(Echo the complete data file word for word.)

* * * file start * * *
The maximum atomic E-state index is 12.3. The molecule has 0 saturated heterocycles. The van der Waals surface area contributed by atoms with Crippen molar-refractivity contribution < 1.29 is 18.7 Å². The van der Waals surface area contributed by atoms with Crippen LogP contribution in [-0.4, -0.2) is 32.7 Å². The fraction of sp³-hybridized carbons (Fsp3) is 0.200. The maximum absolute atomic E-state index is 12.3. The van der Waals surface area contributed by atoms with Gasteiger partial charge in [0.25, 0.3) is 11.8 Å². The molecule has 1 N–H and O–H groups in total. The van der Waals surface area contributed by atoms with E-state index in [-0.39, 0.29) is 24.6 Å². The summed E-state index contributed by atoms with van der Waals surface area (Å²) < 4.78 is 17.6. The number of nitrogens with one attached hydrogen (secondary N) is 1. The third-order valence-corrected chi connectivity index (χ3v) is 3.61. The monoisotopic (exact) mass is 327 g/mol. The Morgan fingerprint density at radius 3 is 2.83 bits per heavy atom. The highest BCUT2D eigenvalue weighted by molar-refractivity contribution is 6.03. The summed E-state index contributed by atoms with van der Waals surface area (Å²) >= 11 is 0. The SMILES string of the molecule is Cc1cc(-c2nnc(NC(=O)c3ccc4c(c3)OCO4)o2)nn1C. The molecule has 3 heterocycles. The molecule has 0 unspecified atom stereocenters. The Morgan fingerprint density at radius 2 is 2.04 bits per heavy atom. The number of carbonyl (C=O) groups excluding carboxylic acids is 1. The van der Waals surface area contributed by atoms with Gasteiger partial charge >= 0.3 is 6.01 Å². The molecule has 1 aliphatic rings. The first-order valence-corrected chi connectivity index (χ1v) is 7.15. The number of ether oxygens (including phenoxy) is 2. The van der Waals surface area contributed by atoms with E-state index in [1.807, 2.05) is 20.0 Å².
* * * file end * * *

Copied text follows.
The maximum atomic E-state index is 12.3. The molecule has 0 saturated heterocycles. The van der Waals surface area contributed by atoms with Crippen molar-refractivity contribution < 1.29 is 18.7 Å². The van der Waals surface area contributed by atoms with Crippen LogP contribution in [-0.4, -0.2) is 32.7 Å². The fraction of sp³-hybridized carbons (Fsp3) is 0.200. The maximum absolute atomic E-state index is 12.3. The van der Waals surface area contributed by atoms with Gasteiger partial charge in [0.25, 0.3) is 11.8 Å². The molecule has 1 N–H and O–H groups in total. The van der Waals surface area contributed by atoms with E-state index in [-0.39, 0.29) is 24.6 Å². The summed E-state index contributed by atoms with van der Waals surface area (Å²) < 4.78 is 17.6. The number of nitrogens with one attached hydrogen (secondary N) is 1. The third-order valence-corrected chi connectivity index (χ3v) is 3.61. The monoisotopic (exact) mass is 327 g/mol. The Morgan fingerprint density at radius 3 is 2.83 bits per heavy atom. The highest BCUT2D eigenvalue weighted by molar-refractivity contribution is 6.03. The summed E-state index contributed by atoms with van der Waals surface area (Å²) >= 11 is 0. The SMILES string of the molecule is Cc1cc(-c2nnc(NC(=O)c3ccc4c(c3)OCO4)o2)nn1C. The molecule has 3 heterocycles. The molecule has 0 unspecified atom stereocenters. The Morgan fingerprint density at radius 2 is 2.04 bits per heavy atom. The number of carbonyl (C=O) groups excluding carboxylic acids is 1. The van der Waals surface area contributed by atoms with Gasteiger partial charge >= 0.3 is 6.01 Å². The molecule has 1 aliphatic rings. The first-order valence-corrected chi connectivity index (χ1v) is 7.15. The number of ether oxygens (including phenoxy) is 2. The van der Waals surface area contributed by atoms with E-state index in [1.807, 2.05) is 20.0 Å².